Aramark and Avoca were always something of an odd match. The US property, retail, and services group and the darling of Ireland’s foodie scene. At its core, Aramark was a mass caterer and a facilities manager; Avoca was a niche food and retail business. Aramark ran direct-provision centers, among other things; Avoca won awards for its sourdough bread.
So when the US company acquired Avoca from the Pratt family for a reported €64 million in 2015, many wondered if the Avoca brand would suffer, not least because Aramark had a reputation for cost-cutting. Both sides promised it wouldn’t.
Six years on and that pledge looks increasingly shaky. Aramark has presided over a mass exit of Avoca staff while people close to the business say standards have slipped under the new owners. Most of Avoca’s original management team has left, including the company’s two executive chefs Leslie Hayes and Mark McGillicuddy; its executive manager Teresa Byrne; the head of food buying Elaine O’Conner; the head of retail buying Mandy Haslett; and Avoca’s innovation chef Andrea Carydias.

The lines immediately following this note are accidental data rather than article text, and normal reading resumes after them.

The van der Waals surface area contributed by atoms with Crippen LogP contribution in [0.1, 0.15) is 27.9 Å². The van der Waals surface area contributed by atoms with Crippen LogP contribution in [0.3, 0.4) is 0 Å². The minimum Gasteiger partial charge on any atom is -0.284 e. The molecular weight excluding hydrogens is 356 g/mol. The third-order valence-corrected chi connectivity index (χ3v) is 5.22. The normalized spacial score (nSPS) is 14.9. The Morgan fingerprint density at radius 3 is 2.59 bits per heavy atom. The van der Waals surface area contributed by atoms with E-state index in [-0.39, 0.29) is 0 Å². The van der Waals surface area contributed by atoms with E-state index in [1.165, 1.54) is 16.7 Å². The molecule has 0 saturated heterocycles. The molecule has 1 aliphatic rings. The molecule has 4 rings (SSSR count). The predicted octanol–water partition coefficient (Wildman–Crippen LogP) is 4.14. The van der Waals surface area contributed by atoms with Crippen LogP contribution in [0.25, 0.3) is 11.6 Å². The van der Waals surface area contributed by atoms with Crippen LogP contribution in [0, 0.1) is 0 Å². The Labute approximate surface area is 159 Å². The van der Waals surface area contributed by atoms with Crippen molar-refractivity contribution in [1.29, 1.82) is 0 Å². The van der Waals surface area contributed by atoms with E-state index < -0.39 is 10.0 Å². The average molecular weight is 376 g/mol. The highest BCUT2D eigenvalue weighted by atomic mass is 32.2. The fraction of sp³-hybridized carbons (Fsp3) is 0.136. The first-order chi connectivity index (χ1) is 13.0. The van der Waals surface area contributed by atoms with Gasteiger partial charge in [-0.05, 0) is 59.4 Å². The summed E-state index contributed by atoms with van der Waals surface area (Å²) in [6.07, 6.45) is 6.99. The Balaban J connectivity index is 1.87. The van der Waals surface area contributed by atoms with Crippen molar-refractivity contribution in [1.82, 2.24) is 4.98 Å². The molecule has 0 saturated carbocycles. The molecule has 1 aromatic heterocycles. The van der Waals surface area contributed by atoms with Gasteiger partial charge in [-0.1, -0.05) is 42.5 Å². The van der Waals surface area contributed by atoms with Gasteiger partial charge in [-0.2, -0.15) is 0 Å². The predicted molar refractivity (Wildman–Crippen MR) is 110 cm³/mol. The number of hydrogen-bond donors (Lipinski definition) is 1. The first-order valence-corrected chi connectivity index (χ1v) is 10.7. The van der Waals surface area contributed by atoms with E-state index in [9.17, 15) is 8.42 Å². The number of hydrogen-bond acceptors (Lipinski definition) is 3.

About 51 managers, assistant managers, and other senior staff across the group’s 14 stores have also been let go. Most received the minimum statutory redundancy payout of two weeks’ salary per year of service, some with more than 20 years of service. Many of those taken on since are said to be young. Many are understood to be on minimum-wage contracts.
Prior to Covid, Avoca had a workforce of just over 1,000 across its network of branches, the head office in Kilmacanogue, Co Wicklow, and the group’s central production unit in Bray, Co Wicklow.
‘Avoca and Aramark have always been an odd match’.
Hitt and Ireland (2002) define the strategic leadership role in terms of managing the resources and capabilities of the organization to create and maintain a competitive advantage. Critically evaluate the nature of strategic leadership and consider the role strategic leaders play in the creation and maintenance of competitive advantage for an organization.